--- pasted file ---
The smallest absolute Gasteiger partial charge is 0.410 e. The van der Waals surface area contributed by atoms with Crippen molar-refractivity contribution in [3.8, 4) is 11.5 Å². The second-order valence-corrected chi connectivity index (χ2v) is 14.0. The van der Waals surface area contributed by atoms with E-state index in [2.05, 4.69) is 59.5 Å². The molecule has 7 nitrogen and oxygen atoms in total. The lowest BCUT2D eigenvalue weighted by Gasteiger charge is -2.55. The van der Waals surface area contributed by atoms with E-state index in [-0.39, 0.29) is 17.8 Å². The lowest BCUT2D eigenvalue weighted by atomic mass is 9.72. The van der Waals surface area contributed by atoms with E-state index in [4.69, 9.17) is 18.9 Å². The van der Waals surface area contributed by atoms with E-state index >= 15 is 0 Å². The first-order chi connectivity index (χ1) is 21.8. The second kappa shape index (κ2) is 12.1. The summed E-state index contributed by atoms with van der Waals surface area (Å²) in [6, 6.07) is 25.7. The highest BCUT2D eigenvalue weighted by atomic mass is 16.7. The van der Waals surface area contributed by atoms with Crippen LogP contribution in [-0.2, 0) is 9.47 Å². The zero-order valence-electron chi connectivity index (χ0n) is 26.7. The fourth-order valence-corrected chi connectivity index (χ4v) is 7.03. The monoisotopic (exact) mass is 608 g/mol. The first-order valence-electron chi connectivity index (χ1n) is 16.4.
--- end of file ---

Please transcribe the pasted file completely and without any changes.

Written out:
The smallest absolute Gasteiger partial charge is 0.410 e. The van der Waals surface area contributed by atoms with Crippen molar-refractivity contribution in [3.8, 4) is 11.5 Å². The second-order valence-corrected chi connectivity index (χ2v) is 14.0. The van der Waals surface area contributed by atoms with E-state index in [2.05, 4.69) is 59.5 Å². The molecule has 7 nitrogen and oxygen atoms in total. The lowest BCUT2D eigenvalue weighted by Gasteiger charge is -2.55. The van der Waals surface area contributed by atoms with E-state index in [-0.39, 0.29) is 17.8 Å². The lowest BCUT2D eigenvalue weighted by atomic mass is 9.72. The van der Waals surface area contributed by atoms with E-state index in [4.69, 9.17) is 18.9 Å². The van der Waals surface area contributed by atoms with E-state index >= 15 is 0 Å². The first-order chi connectivity index (χ1) is 21.8. The second kappa shape index (κ2) is 12.1. The summed E-state index contributed by atoms with van der Waals surface area (Å²) in [6, 6.07) is 25.7. The highest BCUT2D eigenvalue weighted by atomic mass is 16.7. The van der Waals surface area contributed by atoms with Crippen LogP contribution in [-0.2, 0) is 9.47 Å². The zero-order valence-electron chi connectivity index (χ0n) is 26.7. The fourth-order valence-corrected chi connectivity index (χ4v) is 7.03. The monoisotopic (exact) mass is 608 g/mol. The first-order valence-electron chi connectivity index (χ1n) is 16.4.